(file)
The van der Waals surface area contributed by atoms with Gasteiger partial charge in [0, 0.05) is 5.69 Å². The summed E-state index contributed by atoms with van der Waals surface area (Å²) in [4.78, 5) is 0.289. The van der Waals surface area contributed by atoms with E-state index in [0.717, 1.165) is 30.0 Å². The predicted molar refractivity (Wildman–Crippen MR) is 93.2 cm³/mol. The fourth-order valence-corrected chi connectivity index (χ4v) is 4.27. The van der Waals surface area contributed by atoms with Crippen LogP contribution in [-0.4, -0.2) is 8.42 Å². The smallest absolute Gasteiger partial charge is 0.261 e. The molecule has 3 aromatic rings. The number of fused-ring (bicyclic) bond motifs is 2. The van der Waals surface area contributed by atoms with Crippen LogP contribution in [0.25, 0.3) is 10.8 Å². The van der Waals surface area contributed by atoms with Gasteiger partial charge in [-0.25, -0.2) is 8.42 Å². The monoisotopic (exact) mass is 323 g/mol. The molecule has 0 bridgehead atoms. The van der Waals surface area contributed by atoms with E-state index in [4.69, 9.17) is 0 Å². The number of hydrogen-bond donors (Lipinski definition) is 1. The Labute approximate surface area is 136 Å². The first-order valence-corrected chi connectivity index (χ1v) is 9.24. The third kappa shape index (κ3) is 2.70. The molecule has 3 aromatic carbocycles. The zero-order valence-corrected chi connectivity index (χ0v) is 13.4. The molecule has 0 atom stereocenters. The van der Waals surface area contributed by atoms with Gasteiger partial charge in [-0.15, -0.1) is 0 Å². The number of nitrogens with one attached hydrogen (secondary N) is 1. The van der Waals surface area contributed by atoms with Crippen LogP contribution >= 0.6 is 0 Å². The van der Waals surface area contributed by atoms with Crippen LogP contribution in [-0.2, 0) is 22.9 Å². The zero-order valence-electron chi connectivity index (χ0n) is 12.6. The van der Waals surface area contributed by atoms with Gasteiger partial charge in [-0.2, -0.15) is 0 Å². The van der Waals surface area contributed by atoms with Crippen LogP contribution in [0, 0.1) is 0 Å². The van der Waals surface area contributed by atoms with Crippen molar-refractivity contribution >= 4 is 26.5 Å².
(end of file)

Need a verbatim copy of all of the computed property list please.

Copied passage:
The van der Waals surface area contributed by atoms with Gasteiger partial charge in [0, 0.05) is 5.69 Å². The summed E-state index contributed by atoms with van der Waals surface area (Å²) in [4.78, 5) is 0.289. The van der Waals surface area contributed by atoms with E-state index in [0.717, 1.165) is 30.0 Å². The predicted molar refractivity (Wildman–Crippen MR) is 93.2 cm³/mol. The fourth-order valence-corrected chi connectivity index (χ4v) is 4.27. The van der Waals surface area contributed by atoms with Crippen LogP contribution in [-0.4, -0.2) is 8.42 Å². The smallest absolute Gasteiger partial charge is 0.261 e. The molecule has 3 aromatic rings. The number of fused-ring (bicyclic) bond motifs is 2. The van der Waals surface area contributed by atoms with Crippen LogP contribution in [0.25, 0.3) is 10.8 Å². The van der Waals surface area contributed by atoms with Gasteiger partial charge in [-0.25, -0.2) is 8.42 Å². The monoisotopic (exact) mass is 323 g/mol. The molecule has 0 bridgehead atoms. The van der Waals surface area contributed by atoms with E-state index in [4.69, 9.17) is 0 Å². The number of hydrogen-bond donors (Lipinski definition) is 1. The Labute approximate surface area is 136 Å². The first-order valence-corrected chi connectivity index (χ1v) is 9.24. The third kappa shape index (κ3) is 2.70. The molecule has 3 aromatic carbocycles. The zero-order valence-corrected chi connectivity index (χ0v) is 13.4. The molecule has 0 atom stereocenters. The van der Waals surface area contributed by atoms with Gasteiger partial charge in [-0.15, -0.1) is 0 Å². The number of nitrogens with one attached hydrogen (secondary N) is 1. The van der Waals surface area contributed by atoms with Crippen LogP contribution >= 0.6 is 0 Å². The van der Waals surface area contributed by atoms with Crippen LogP contribution in [-0.2, 0) is 22.9 Å². The zero-order valence-electron chi connectivity index (χ0n) is 12.6. The van der Waals surface area contributed by atoms with Gasteiger partial charge in [-0.2, -0.15) is 0 Å². The van der Waals surface area contributed by atoms with Crippen LogP contribution in [0, 0.1) is 0 Å². The van der Waals surface area contributed by atoms with Crippen molar-refractivity contribution >= 4 is 26.5 Å².